This surname GARDYNE literally meant 'of the garden' from residence by one. The first of the name in Scotland is Winfredus de Jardine who flourished before 1153 and witnessed charters by David I to the Abbeys of Kelso and Arbroath. Umfrid de Jardin witnessed a charter by Robert de Bruys to the Abbey of Arbroath c.1178 and as Humphrey del Gardin he witnessed a confirmation of a fishery in Torduf c.1194. Patrick de Gardinas was cleric to the Bishop of Glasgow c.1200 and Sir Humphrey de Gardino witnessed the sale of lands in Annandale in 1245. John Jardin of Applegarth granted a charter of lands to a George Hume in 1476. Jean Gerdian was servitrix (clerk and attendant) to the Marchioness of Douglas in 1712. Thomas Jardin and Elizabeth Washington were married in 1725 in London and Andrew Gray and Jane Jardine were married at St George's church, Hanover Square, in the year 1759 Mr Andrew Gerden was a minister in Annendale in 1777 and Sir William Jardine, born in 1800, wrote several works on natural history. Alba, the country which became Scotland, was once shared by four races; the Picts who controlled most of the land north of the Central Belt; the Britons, who had their capital at Dumbarton and held sway over the south west, including modern Cumbria; the Angles, who were Germanic in origin and annexed much of the Eastern Borders in the seventh century, and the Scots. The latter came to Alba from the north of Ireland late in the 5th century to establish a colony in present day Argyll, which they named Dalriada, after their homeland. The Latin name SCOTTI simply means a Gaelic speaker.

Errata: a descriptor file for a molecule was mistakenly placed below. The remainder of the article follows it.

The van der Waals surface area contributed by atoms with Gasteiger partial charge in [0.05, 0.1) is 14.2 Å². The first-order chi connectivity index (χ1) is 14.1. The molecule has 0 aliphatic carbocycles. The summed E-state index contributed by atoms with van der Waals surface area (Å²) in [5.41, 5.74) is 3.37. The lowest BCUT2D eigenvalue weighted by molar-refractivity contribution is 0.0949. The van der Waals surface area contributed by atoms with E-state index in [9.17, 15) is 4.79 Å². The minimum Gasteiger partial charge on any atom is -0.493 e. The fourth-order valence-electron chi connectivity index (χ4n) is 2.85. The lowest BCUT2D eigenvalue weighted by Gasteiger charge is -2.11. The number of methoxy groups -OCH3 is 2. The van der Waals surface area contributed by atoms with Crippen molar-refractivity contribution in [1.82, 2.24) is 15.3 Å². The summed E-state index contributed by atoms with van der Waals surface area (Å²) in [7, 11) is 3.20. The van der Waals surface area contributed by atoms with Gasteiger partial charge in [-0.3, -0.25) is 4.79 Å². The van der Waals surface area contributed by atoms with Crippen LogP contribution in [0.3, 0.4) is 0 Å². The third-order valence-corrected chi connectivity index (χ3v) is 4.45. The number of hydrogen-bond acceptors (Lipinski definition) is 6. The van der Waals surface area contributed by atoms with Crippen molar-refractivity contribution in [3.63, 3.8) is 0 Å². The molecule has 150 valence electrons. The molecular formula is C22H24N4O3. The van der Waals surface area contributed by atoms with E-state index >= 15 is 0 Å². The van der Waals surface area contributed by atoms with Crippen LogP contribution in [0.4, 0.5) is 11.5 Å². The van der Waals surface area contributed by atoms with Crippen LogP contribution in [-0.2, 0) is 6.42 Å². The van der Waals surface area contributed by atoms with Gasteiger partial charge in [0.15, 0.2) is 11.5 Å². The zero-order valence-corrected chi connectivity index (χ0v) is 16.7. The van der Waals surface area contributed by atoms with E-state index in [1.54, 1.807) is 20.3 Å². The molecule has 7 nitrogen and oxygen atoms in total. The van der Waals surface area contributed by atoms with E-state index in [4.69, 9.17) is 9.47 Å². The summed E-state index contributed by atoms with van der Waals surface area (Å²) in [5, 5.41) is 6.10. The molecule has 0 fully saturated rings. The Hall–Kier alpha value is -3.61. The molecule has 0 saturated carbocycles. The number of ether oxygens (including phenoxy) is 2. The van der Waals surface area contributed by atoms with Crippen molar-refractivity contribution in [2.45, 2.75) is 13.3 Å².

The associated Coat of Arms is recorded in Sir Bernard Burkes General Armory, Ulster King Of Arms in 1884
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